With the clock ticking to pass a second coronavirus stimulus package before the November election, President Donald Trump is remaining firm on opposing Democrats’ demands to inject more funding into state and local governments, according to a White House economic adviser.
National Economic Council Director Larry Kudlow on Saturday, October 24, offered his opinions on stimulus talks during an interview with Fox Business. Although he cited progress on certain measures, he indicated that there are still some “major policy differences” between the administration and House Speaker Nancy Pelosi.
“There are still significant policy differences between the two sides,” Kudlow told Maria Bartiromo during Mornings with Maria. “We’ve bridged some gaps; we’re probably closer than we were a week or two back. But there are still major policy differences.”
One of those differences is state and local government funding, he continued.
Kudlow expressed that the president is strongly against including in the bill more state and local aid for “poorly run” Democratic jurisdictions.
“The president has said time and time again that he is not going to bail out poorly managed cities, states and their pension funds,” Kudlow told Bartiromo. “That’s not part of this. … That has nothing to do with COVID and has nothing to do with getting the economy moving.”
Pelosi and Treasury Secretary Steven Mnuchin have been discussing a package in the range of $1.8 trillion to $2.2 trillion, including extended unemployment benefits and another round of stimulus checks, The Washington Post reported.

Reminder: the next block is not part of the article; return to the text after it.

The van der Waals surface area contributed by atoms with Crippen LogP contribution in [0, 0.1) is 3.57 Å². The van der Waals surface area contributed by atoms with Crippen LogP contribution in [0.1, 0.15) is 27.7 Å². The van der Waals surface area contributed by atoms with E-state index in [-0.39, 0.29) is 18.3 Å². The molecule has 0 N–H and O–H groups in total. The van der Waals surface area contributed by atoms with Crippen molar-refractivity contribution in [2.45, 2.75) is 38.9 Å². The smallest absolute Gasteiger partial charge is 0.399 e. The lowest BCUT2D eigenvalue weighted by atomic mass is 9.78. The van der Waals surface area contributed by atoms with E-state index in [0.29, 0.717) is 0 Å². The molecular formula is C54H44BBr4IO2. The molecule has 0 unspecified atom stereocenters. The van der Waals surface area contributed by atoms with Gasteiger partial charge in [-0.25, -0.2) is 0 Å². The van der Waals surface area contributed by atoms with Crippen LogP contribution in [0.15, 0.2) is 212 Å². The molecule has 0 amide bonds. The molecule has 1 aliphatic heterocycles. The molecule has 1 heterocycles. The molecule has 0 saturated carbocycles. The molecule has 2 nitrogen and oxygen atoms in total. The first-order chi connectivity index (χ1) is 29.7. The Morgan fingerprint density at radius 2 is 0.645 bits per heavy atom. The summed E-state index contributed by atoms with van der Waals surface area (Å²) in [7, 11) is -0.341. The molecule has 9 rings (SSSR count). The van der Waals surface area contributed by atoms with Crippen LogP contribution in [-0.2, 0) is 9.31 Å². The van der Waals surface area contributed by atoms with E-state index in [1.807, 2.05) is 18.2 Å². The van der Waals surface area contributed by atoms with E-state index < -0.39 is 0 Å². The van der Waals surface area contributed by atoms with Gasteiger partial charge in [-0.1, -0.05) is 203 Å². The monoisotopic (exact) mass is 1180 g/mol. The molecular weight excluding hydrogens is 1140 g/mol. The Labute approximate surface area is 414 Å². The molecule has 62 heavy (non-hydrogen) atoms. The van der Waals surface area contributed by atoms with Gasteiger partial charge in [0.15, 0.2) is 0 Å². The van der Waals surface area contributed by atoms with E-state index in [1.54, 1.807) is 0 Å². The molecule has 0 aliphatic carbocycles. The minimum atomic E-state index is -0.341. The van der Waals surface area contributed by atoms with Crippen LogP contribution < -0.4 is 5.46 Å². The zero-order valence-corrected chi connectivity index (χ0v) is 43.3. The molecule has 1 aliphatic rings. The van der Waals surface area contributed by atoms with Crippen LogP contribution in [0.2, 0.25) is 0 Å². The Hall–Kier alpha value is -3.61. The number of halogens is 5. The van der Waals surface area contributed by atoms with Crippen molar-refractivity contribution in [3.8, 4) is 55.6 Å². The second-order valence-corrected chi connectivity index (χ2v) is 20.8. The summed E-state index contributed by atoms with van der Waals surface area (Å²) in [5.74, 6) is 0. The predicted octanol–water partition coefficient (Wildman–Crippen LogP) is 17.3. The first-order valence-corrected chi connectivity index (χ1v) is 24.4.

The economic adviser reiterated his claims that targeted assistance should be prioritized over passing a broad-based package.
“My view has always been that we want to have certain targeted assistance areas,” Kudlow told Fox Business, citing Paycheck Protection Program loans for small businesses and additional assistance for unemployment benefits and airlines.
“There’s no reason why we have to have this humongous bill which covers so much ground other than the economy and COVID,” he continued. “In other words, there’s an ideological and political debate agenda on the other side.”
The Senate is slated to leave town on Monday, October 26, after a confirmation vote on Trump’s Supreme Court nominee, Amy Coney Barrett, according to the Chicago Tribune. The House is already on break.
Legislators in both chambers could be summoned to vote within 24 hours notice should an agreement be reached, the newspaper continued.
Here’s what you need to know:
State & Local Government Funding Has Been a Sticking Point Between Negotiators
Just don’t see any way Nancy Pelosi and Cryin’ Chuck Schumer will be willing to do what is right for our great American workers, or our wonderful USA itself, on Stimulus. Their primary focus is BAILING OUT poorly run (and high crime) Democrat cities and states….
— Donald J. Trump (@realDonaldTrump) October 21, 2020
Negotiators have been divided over the same sticking points for months, including Democrats’ calls for substantial state and local government funding and Republicans’ desires for employer liability shields, according to the Chicago Tribune.